Greg: We've done a lot of modeling of different investment return and payout options. Because our endowment performance has been so good over time, we hope we’ll have the luxury of this being an additional $100 million of payout, but we'll be paying attention to that long-term investment performance over time. We established a debt management policy internally stating that at least 10 years before the bond is due to be repaid, we will create a debt repayment strategy based on how things have gone up until then.

What are some of the legal and tax implications of issuing a social impact bond for a foundation?

Greg: For CFOs and CIOs, there are things to be aware of around the investment of the proceeds in the short term and how that income is treated from a tax standpoint, and how the bond interest expense is treated from a private foundation and IRS standpoint. There are handfuls of traps and opportunities to take the most advantage of the money. 

Debt can create unrelated business income, which can bite you if you're not paying attention to it. More specifically, income from investing bond proceeds can be taxable to the foundation. We’ve learned there are ways to manage it, and it’s best to do legal and tax planning upfront around all the implications of a bond offering for a private foundation.

Jen: One of our requirements from the IRS is that we pay out each year an equivalent of 5% of our assets. Interest can be counted toward your payout. So, after we've done this borrowing, we could pay out less in grants because we have to pay that bond interest. We have chosen not to think about bond interest that way. We're going to do what we normally do, and pay the bond interest on top. 

But that's an area where any foundation could make a different choice. So, there are options for how you could choose to manage the financial impact of the bonds depending on how different organizations are modeling it and thinking about long-term financial management.

Were there any challenges in selling the idea to board members or stakeholders?

Jen: The board was ready. We already had an organizational commitment to racial equity that was integrated into all our program and operations decisions. The board was at a moment of asking, “What can it look like for us to do more? How can we think bigger about impact?” This included a specific discussion of risk, and our ability as a private foundation to take on risk on behalf of the communities we serve. This idea represented an opportunity to dig deeper and take on more risk for the region by borrowing and supporting people to buy houses or go to school or do things that they would typically have to borrow to do. Instead, we're taking on that risk and distributing that money.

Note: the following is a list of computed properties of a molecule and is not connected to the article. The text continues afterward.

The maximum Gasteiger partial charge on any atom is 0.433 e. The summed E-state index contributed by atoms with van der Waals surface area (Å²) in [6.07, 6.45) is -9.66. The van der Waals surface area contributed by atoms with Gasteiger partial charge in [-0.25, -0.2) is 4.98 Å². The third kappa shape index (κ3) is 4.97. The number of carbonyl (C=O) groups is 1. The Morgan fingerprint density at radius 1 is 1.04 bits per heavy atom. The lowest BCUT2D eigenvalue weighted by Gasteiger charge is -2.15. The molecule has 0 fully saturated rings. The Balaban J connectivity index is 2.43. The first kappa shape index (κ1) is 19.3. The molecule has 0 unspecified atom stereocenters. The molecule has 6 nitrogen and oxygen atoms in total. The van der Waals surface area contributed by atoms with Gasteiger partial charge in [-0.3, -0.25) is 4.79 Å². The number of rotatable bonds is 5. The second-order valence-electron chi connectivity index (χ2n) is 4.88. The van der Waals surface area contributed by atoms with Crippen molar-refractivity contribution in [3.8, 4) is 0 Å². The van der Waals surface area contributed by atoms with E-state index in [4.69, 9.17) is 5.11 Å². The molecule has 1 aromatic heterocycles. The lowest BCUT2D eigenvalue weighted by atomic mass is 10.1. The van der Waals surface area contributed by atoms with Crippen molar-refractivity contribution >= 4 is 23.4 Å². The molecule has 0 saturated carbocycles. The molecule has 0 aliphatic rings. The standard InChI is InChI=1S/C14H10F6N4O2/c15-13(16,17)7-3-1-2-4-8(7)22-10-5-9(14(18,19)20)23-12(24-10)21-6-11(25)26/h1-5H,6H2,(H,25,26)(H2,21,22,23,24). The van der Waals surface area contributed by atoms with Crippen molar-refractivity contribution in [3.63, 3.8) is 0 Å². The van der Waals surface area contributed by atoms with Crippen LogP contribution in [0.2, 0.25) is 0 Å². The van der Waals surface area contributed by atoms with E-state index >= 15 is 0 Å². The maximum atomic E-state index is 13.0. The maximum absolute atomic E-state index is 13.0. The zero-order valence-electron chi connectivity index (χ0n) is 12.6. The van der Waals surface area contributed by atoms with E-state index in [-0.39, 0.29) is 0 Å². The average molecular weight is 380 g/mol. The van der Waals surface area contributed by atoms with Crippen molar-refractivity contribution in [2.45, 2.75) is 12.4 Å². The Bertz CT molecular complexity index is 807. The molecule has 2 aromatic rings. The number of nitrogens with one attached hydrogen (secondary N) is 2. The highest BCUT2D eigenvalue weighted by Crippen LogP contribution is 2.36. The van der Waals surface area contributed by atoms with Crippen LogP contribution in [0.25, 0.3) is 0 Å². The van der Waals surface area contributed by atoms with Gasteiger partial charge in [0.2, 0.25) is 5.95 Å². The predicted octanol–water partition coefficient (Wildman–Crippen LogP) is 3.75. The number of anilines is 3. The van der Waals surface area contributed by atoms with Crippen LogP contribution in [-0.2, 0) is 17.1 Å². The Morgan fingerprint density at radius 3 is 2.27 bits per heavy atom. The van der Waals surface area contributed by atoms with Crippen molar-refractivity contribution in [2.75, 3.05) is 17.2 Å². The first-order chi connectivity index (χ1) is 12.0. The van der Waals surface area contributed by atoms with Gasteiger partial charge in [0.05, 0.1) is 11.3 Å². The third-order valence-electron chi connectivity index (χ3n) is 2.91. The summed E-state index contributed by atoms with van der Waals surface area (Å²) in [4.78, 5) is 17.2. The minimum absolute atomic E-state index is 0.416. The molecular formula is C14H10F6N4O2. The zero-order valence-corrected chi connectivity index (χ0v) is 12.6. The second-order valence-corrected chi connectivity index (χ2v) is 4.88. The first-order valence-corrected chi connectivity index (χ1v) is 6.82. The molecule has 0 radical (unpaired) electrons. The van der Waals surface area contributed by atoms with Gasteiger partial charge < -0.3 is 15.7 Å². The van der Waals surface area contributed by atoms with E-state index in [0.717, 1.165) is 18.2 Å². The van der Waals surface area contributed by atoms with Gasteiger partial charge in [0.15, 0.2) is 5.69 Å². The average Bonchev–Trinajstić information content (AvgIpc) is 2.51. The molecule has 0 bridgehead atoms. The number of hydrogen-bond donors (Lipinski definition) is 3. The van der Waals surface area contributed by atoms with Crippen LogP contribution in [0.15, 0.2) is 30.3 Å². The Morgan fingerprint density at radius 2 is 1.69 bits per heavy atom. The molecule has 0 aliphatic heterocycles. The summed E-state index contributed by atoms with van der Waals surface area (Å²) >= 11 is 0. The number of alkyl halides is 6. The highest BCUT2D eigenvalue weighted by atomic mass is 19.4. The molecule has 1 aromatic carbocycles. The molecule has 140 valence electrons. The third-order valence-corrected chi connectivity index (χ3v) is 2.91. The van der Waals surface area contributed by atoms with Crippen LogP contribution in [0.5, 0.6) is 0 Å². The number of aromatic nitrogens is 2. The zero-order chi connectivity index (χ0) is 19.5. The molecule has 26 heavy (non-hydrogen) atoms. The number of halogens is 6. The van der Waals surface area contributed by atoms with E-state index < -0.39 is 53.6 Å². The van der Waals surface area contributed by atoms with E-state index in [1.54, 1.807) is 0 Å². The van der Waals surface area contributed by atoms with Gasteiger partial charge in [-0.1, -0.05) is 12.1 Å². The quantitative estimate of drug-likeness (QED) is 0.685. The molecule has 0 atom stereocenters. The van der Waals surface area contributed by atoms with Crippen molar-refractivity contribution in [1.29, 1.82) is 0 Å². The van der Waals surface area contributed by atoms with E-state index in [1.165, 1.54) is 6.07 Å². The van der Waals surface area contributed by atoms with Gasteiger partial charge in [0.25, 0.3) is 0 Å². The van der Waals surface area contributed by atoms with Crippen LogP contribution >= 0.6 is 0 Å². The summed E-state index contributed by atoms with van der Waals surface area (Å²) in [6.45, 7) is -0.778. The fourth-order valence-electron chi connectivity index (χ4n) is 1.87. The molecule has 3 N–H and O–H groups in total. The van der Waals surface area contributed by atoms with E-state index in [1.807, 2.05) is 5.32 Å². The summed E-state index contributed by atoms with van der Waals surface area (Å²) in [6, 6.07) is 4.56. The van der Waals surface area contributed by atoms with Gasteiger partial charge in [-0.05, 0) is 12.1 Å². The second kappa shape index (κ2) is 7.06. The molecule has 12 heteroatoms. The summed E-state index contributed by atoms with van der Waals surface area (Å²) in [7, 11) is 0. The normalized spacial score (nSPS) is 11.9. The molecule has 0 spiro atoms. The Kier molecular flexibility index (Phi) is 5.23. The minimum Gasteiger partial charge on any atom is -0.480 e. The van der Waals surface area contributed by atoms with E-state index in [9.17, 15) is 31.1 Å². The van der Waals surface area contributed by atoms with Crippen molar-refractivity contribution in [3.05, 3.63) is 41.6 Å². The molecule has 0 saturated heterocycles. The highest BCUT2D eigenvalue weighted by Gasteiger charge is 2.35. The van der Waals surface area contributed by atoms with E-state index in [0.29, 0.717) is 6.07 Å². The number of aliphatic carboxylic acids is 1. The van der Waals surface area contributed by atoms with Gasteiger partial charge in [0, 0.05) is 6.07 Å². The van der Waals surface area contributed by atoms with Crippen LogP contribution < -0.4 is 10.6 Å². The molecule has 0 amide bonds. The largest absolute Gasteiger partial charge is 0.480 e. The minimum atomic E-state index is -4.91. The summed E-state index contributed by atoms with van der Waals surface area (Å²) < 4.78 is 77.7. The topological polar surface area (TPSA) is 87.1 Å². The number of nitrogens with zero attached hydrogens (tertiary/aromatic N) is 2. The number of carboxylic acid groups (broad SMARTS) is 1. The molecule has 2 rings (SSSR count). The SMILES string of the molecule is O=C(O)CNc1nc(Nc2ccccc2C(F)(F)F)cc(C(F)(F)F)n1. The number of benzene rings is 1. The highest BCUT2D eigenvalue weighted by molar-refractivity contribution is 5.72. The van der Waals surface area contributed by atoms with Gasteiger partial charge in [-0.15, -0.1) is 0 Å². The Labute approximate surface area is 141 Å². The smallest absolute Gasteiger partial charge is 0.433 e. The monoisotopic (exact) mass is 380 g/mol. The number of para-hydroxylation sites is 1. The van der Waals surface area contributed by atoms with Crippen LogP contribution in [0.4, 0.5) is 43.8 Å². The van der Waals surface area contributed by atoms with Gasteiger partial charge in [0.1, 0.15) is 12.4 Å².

The board was compelled that wealth gaps are a generational issue and a root cause of many other inequities, and that bigger and different interventions are required by institutions with wealth to make real change. It was a very big decision for the board and they took it seriously. They wrote a note about their reasoning and intent that will be available to future board members to explain why they took such a significant action at that moment. 

What would it take for other foundations to follow your lead? What would they need to have in place to be successful?

Greg Keane

Greg Keane, Chief Financial Officer

Greg: They'd have to have a commitment to doing good with the money, because that leads everything. I think they'd have to have their boards and committees ready for new, different, or creative things because that's where the buck will stop in a hurry. They’d also have to have the board's confidence on the investment side of the house that they're doing well and can handle another complicating factor to their endowment. 

You'd have to have a strong set of investments already. You would preferably have no debt to begin with. That would set you up for a very high bond rating based on your financials to get the lowest possible interest rate.